Biology 1A Nov 17, 1998
Lecture 21 - Gymnosperms
Page Contents :
Overview of Lecture:
Review of pteridophyte groups.
I. Review of pteridophyte groups.
Archaeopteris dioecious resin
aril Ginkgo biloba resin canal
bract gymnosperm scale
butyric acid monoecious seed
cone ovule seed cone
conifer pollen cone stroblius
- In the 1950s, the fossil leaves of Archaeopteris were found attached to fossil wood of Callixylon. Why was this so significant?
- What kind of life cycle did progymnosperms have? Were they seed plants?
- How many groups of gymnosperms are there today? What are they?
- How does the wood of gymnosperms differ from that of angiosperms? Give two specific ways.
- Which gymnosperms are always dioecious? Which may be monoecious?
- How is being dioecious different from being dioicous?
- Describe the overall structure of a cycad, including both stems and leaves. How is this different from a typical conifer? How is it like a palm? How are cycads different from palms?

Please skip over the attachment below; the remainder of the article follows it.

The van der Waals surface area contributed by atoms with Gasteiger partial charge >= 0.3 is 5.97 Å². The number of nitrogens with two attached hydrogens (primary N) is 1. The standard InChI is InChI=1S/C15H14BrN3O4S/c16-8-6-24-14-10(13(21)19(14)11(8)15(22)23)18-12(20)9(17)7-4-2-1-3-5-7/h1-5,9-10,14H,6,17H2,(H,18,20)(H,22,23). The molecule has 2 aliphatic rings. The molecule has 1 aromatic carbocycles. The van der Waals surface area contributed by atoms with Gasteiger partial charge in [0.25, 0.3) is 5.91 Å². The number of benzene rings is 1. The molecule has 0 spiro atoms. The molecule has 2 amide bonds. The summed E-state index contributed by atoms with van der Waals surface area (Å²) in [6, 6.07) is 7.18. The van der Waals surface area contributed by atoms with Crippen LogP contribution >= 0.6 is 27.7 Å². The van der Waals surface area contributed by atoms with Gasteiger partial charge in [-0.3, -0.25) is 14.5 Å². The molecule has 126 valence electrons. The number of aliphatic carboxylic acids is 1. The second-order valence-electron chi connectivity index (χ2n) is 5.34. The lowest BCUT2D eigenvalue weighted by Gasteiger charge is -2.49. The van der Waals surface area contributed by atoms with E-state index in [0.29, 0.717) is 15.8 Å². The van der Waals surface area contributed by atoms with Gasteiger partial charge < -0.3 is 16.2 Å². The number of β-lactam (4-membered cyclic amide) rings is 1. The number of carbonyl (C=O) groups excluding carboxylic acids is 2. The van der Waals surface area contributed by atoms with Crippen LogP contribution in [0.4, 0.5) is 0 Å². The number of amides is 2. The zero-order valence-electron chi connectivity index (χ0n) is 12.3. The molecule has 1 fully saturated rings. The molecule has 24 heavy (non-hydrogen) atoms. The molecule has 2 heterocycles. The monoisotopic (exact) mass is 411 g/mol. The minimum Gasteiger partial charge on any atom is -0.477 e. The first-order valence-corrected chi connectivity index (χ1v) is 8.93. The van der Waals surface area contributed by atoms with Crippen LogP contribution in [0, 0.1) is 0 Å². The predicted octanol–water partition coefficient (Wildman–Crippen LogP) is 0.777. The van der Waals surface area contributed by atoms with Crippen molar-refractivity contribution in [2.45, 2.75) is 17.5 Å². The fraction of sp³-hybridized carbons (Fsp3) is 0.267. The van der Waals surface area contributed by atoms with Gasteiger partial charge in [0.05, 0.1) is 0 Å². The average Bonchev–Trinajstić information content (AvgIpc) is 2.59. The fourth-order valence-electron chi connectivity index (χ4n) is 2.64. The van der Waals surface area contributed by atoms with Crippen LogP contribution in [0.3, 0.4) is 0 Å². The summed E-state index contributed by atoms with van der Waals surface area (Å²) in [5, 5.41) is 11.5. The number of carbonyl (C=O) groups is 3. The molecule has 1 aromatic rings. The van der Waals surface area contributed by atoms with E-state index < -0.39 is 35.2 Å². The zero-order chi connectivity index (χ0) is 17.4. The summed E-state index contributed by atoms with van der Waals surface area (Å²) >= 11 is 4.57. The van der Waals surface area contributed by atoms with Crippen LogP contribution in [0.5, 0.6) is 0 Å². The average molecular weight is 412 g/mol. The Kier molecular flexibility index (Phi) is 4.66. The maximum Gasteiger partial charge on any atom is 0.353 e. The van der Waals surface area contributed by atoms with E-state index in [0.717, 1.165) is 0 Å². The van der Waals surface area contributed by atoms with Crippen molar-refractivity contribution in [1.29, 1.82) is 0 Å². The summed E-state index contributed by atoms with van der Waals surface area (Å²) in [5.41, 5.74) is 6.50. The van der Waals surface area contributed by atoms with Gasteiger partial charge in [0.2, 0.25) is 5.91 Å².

- Coralloid roots in cycads are a symbiotic relationship with what other group of organisms? How does the cycad benefit from the relationship? How does the other organism benefit?
- How many species of Ginkgo are there alive today? Where does Ginkgo grow naturally in the wild?
- Why is Ginkgo such a popular ornamental tree in cities? Why are the seed trees less popular than the pollen trees?
- Conifers get their name from the cones they bear. Do all conifers bear cones? Explain.
- Do cycads produce cones? Do ginkgos?
- How is the pollen cone of a pine tree like the stroblius of a club moss? How is it different?
- Describe the structure of a seed cone in pine. How do we know that the seeds are attached to modified branches and not to modified leaves?
- What are resin canals? What functions does resin serve in gymnosperms?
- What shape is conifer pollen?
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